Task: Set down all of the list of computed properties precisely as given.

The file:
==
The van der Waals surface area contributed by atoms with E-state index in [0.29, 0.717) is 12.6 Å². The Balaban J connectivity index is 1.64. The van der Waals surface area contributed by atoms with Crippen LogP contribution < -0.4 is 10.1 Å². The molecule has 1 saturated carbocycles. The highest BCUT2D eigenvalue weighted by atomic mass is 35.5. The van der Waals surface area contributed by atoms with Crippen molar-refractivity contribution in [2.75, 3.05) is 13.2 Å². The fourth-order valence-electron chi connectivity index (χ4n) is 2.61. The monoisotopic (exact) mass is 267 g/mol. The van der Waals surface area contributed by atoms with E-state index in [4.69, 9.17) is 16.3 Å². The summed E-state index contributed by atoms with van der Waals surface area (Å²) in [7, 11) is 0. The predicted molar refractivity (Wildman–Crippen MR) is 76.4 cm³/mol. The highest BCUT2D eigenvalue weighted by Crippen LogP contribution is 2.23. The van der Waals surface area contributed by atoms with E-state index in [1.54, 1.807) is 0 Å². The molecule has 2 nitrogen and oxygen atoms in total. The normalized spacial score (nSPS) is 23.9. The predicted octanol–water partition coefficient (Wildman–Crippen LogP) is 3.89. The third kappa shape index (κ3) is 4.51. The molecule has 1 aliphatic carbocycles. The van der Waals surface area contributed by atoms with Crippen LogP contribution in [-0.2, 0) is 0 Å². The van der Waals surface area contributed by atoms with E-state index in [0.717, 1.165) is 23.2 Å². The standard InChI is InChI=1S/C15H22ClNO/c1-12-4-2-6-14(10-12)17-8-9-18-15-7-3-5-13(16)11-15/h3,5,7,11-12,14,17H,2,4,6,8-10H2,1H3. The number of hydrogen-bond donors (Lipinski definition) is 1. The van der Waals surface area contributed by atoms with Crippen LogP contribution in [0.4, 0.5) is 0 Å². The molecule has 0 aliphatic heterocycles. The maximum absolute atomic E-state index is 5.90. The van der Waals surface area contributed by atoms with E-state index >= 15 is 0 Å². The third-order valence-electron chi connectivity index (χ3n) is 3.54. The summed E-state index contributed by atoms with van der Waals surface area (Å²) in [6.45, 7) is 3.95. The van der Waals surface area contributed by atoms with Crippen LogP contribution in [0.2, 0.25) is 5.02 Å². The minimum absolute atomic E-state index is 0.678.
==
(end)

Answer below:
The van der Waals surface area contributed by atoms with E-state index in [0.29, 0.717) is 12.6 Å². The Balaban J connectivity index is 1.64. The van der Waals surface area contributed by atoms with Crippen LogP contribution < -0.4 is 10.1 Å². The molecule has 1 saturated carbocycles. The highest BCUT2D eigenvalue weighted by atomic mass is 35.5. The van der Waals surface area contributed by atoms with Crippen molar-refractivity contribution in [2.75, 3.05) is 13.2 Å². The fourth-order valence-electron chi connectivity index (χ4n) is 2.61. The monoisotopic (exact) mass is 267 g/mol. The van der Waals surface area contributed by atoms with E-state index in [4.69, 9.17) is 16.3 Å². The summed E-state index contributed by atoms with van der Waals surface area (Å²) in [7, 11) is 0. The predicted molar refractivity (Wildman–Crippen MR) is 76.4 cm³/mol. The highest BCUT2D eigenvalue weighted by Crippen LogP contribution is 2.23. The van der Waals surface area contributed by atoms with E-state index in [1.54, 1.807) is 0 Å². The molecule has 2 nitrogen and oxygen atoms in total. The normalized spacial score (nSPS) is 23.9. The predicted octanol–water partition coefficient (Wildman–Crippen LogP) is 3.89. The third kappa shape index (κ3) is 4.51. The molecule has 1 aliphatic carbocycles. The van der Waals surface area contributed by atoms with Crippen LogP contribution in [-0.2, 0) is 0 Å². The van der Waals surface area contributed by atoms with E-state index in [0.717, 1.165) is 23.2 Å². The standard InChI is InChI=1S/C15H22ClNO/c1-12-4-2-6-14(10-12)17-8-9-18-15-7-3-5-13(16)11-15/h3,5,7,11-12,14,17H,2,4,6,8-10H2,1H3. The number of hydrogen-bond donors (Lipinski definition) is 1. The van der Waals surface area contributed by atoms with Crippen LogP contribution in [0.4, 0.5) is 0 Å². The molecule has 0 aliphatic heterocycles. The maximum absolute atomic E-state index is 5.90. The van der Waals surface area contributed by atoms with E-state index >= 15 is 0 Å². The third-order valence-electron chi connectivity index (χ3n) is 3.54. The summed E-state index contributed by atoms with van der Waals surface area (Å²) in [6.45, 7) is 3.95. The van der Waals surface area contributed by atoms with Crippen LogP contribution in [0.2, 0.25) is 5.02 Å². The minimum absolute atomic E-state index is 0.678.